Single Bearing Test Rig with Vertical, Lateral, and Impact Load Capabilities

University  The University of Texas Rio Grande Valley (UTRGV)
Principal Investigators  Stephen Crown, Ph.D., Mechanical Engineering (PI)
Robert Jones, Ph.D., Mechanical Engineering (Co-PI)
Constantine Tarawneh, Ph.D., Mechanical Engineering (Co-PI)
PI Contact Information  Mechanical Engineering
ENGR 3.234
Dept. (956) 665-2394
Office (956) 665-5015 
Funding Source(s) and Amounts Provided (by each agency or organization)  Federal Funds (USDOT UTC Program): $57,117
Cost Share Funds (UTRGV): $91,399
Total Project Cost  $148,516
Agency ID or Contract Number  DTRT13-G-UTC59
Start and End Dates November 2013 — December 2014
Brief Description of Research Project  Testing of tapered-roller bearings for railroad cars is an area of active research at The University of Texas-Pan American (UTPA). Current efforts are aimed at bearing health monitoring utilizing emerging temperature and vibration sensor technologies. UTPA currently possesses two four-bearing test rigs that are used to perform laboratory experiments required to support the ongoing development of rolling stock condition monitoring research projects. These two testers only provide static vertical loading that can simulate railcar cargo loads. A thorough literature review revealed that there are no testers with vertical, lateral, and impact loading capabilities in a dynamic single railroad bearing configuration. The need for a single bearing test rig has been motivated by the desire to create a testing environment that more closely simulates the conditions experienced by railroad bearings in field service. To this end, a design was proposed for a single railroad bearing tester that incorporates up to 5000 lbf of lateral loading as well as a variable frequency (0-4 Hz) impact loading in addition to the applied static vertical loading (up to 60,000 lbf). The fabricated tester is used to compile a library of bearing defects with the purpose of characterizing bearings based on the acquired temperature and vibration signatures under normal and abnormal operating conditions. The data is used to identify defective bearings at an early stage so that appropriate preventative measures can be taken to avoid potential catastrophic derailments.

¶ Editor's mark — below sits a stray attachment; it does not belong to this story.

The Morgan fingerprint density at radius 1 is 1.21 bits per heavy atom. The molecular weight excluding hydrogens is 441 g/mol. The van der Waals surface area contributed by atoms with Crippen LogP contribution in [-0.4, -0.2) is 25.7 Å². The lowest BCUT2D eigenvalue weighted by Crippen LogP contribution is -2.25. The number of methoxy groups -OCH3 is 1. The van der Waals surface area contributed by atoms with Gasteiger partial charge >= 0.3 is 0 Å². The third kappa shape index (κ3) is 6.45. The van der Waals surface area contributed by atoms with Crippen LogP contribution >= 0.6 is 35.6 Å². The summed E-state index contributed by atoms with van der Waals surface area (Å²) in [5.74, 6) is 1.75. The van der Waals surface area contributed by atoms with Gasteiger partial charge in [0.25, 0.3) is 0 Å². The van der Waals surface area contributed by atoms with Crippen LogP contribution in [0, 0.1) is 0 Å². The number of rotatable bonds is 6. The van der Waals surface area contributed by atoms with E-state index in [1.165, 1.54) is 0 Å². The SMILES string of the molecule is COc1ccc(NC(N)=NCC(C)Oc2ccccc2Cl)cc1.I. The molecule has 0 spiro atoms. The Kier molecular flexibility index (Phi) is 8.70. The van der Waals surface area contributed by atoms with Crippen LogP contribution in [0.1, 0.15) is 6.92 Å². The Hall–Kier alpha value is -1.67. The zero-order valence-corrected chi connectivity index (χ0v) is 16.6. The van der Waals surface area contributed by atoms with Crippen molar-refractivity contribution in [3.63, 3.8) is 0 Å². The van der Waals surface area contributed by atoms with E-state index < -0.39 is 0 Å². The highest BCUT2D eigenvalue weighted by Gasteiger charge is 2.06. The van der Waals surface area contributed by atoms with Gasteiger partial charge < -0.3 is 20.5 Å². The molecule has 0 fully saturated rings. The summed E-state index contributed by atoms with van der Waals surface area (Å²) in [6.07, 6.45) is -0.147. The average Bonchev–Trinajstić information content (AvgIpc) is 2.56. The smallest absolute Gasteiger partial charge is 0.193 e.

Keywords single bearing tester, tapered roller bearings, dynamic testing, temperature, vertical load, lateral load, impact load, vibration,  railroad bearing performance characterization
Describe Implementation of Research Outcomes (or why not implemented) Place Any Photos Here